Europe is pinning its hopes on its high technology sector to pull out of recession, with TV and broadcasting companies among the strongest performers, compensating for weakness in traditional manufacturing sectors.
European start-ups are now delivering more bang per buck than their Silicon Valley counterparts, producing 2.5x greater return on investment, according to Magister Advisors, which provides advice on technology company market flotations. According to the firm, venture capital backed firms in Europe raised $15 billion in flotations for the financial year 2009-10, the latest for which data is available, compared with $30 billion in the US. But the U.S. return was on an initial investment of $25 billion, while the European results were delivered from just $6 billion up front.
Magister Advisors suggested that this European success would be reflected in the continent’s first $1 billion valuation for a next-generation technology start up during 2013. The definition of next generation is a bit vague, seeming to mean any company that was founded around or after 2000 and specializes in a field regarded as contemporary, such as the Internet or biotechnology. But, it serves as a yardstick for the current high technology start-up sector, and Magister singles out several TV-related companies as leading candidates to be first to reach the $1 billion valuation.
Among these is London-based Shazam, which began in rather lowkey fashion in 1999 as a mobile phone identification service, using the device’s microphone to gather a brief sample of music being played to elicit information such as the artist, song title and album.
This became more successful after smartphones arrived, culminating in raising $32 million funding in September 2012, but it is the potential for TV advertising on second screens by exploiting the same audio recognition technology that has led Magister Advisors to predict much greater things to come. Shazam is now focusing most on TV, and has just published results of a study conducted by business strategy consultancy Frank N. Magid Associates to measure the efficacy of Shazam-enabled TV advertising.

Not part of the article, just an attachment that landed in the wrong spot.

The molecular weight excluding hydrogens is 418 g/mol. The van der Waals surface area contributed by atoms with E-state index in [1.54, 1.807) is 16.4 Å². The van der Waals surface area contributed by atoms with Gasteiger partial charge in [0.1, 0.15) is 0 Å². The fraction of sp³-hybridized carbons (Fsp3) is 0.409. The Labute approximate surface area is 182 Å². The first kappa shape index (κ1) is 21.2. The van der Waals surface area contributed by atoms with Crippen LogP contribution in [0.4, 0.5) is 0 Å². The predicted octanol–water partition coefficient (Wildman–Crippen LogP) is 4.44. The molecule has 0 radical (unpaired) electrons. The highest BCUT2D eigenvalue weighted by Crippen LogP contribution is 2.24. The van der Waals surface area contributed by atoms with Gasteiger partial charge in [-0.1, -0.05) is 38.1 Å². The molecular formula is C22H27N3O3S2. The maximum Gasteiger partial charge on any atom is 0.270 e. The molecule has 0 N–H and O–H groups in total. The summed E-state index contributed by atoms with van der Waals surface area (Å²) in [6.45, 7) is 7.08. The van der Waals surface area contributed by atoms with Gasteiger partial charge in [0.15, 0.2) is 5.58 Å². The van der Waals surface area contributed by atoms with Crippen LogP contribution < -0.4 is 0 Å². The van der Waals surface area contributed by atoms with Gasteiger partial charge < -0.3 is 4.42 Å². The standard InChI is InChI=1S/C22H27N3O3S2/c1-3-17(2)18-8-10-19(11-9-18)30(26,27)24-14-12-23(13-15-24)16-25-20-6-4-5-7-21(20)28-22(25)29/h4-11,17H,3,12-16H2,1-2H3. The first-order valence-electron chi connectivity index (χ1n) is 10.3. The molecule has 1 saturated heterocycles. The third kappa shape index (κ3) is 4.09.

It found that people who used Shazam to tag an ad were three times more likely to interact with the brand through follow-up actions such as purchase or booking a vehicle test drive after seeing the commercial than those who did not use Shazam. It also found Shazam users were more than twice as likely to talk about the brand or the ad, and that 55 percent of people who tagged the ad did so at least partly because they wanted to go back later and obtain more information about the brand or product, in addition to the immediate post-viewing they had already engaged in.
Shazam can be used to tag any TV show on any channel, for example to find out what music is playing, who is acting on screen, and statistics relating to a sporting event. It is the clear market leader in advert tagging at this early stage, and with 250 million users is one of the top ten most downloaded apps of all time.
Angry Birds creator in on the action
Another European TV-related company tipped for greater success by Magister Advisors was Finish media entertainment company Rovio, set up in 2003 by three students from Helsinki University of Technology, going on to launch the first commercial real-time multiplayer mobile game in the world originally called King of the Cabbage World, later renamed Mole War.
However, Rovio is best known for its successful gaming franchise called Angry Birds. This created a brand that has boosted its sales in a strategy that is now being copied by some TV networks, notably Fox, which has built a consumer products business based on merchandising worth over $2 billion a year inspired by the Angry Birds online purchasing model. Rovio is also targeting TV increasingly itself, having announced a partnership with Roku in June 2011 to make its games available via the latter’s Internet-connected set-top boxes.
Apart from these consumer facing companies, Europe has more than its share of expanding young companies almost right across the TV ecosystem, with France punching above its weight alongside the UK, the Nordics and Germany. Among prominent French successes is Broadpeak, which has carved out a position in OTT delivery focusing on CDNs, with its main differentiator being its nanoCDN. This recruits equipment within the consumer’s home such as set top boxes and gateways to improve efficiency of content delivery and reduce consumption of network bandwidth.
Broadpeak is now collaborating with another of France’s emerging contenders, SoftAtHome, whose home operating platform is pre-integrated with Broadpeak’s nanoCDN to deliver OTT and cloud services using multicast technology, cutting linear network costs further. SoftAtHome is a software company backed by Orange, Sagemcom and Etisalat to deliver converged home broadband services comprising components from an emerging ecosystem of application developers, integrators and hardware vendors to accelerate the advent of the smart digital home.
Another French company advancing strongly is video compression vendor ATEME, which has claimed some notable scalps such as DirecTV, BSkyB, and the European Broadcasting Union’s Eurovision network, in competition with bigger players such as Ericsson.